an amazing night.
Tommy: We had
that in Holland as well. They stuck us outside but we got
three trips back just because of that one gig. Obviously it
was a good gig but we were shoved in a gazebo outside. It
just shows you that if they accept that, just because you
are a duo, you can play the big stage. That'll help us as
well because sometimes we are freezing cold outside!
Dutch lager helps!
me about the making of your first duo CD 'The Blues Duo:
Live at Bronte Blues Club', how did you choose the
combination of tracks, the blues standards and your own
Tommy: We knew
we wanted to do an album, but because of the costs as we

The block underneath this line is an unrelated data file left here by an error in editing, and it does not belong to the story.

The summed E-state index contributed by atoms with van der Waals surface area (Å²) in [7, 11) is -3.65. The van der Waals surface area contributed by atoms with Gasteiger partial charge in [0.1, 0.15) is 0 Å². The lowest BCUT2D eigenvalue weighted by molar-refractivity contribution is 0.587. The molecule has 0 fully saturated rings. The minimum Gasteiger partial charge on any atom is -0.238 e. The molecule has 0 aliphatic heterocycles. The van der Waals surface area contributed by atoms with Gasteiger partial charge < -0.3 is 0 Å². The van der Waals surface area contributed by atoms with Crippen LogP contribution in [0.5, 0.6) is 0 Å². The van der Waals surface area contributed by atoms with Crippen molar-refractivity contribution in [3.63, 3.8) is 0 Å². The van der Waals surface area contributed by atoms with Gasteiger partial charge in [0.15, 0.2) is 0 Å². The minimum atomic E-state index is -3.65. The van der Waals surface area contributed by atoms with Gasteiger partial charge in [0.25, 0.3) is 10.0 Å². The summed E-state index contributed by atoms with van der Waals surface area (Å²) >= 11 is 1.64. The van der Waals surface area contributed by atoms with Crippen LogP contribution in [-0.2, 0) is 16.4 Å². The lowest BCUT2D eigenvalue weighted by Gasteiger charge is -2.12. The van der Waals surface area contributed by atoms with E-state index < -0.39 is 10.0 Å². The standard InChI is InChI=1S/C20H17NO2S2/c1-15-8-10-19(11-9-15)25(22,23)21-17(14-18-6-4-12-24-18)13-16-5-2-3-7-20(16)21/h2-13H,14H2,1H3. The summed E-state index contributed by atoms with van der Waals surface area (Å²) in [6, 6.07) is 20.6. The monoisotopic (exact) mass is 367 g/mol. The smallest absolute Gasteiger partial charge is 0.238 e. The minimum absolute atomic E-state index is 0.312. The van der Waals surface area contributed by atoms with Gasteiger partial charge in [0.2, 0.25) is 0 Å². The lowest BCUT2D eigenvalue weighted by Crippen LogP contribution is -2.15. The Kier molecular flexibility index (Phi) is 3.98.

were only just starting out we didn't have the money to put
into doing one. This just worked itself out that the guy
would record that gig for a low fee and it's just a gig so
we didn't have to have a space, a studio, or anything. So
the recording worked out well and Johnny took it from there
and has built it into what it is, which is great now .
songs that are on there weren't picked for choice, they were
picked as the ones that came out the best.
Tommy: We had
a few issues like the snare wasn't miked up .
have another 3 or 4 tracks on there but the sound just
wasn't good enough.
a great album, I love it.
good, and it gives us somewhere to grow from.
Alan: Tommy and Johnny, many thanks.
Tommy's son has a rare syndrome
called Kabuki Syndrome and he has set up a charity and support for all UK
families affected by Kabuki Syndrome. The charity is called Kabuki UK and you
can visit the website here: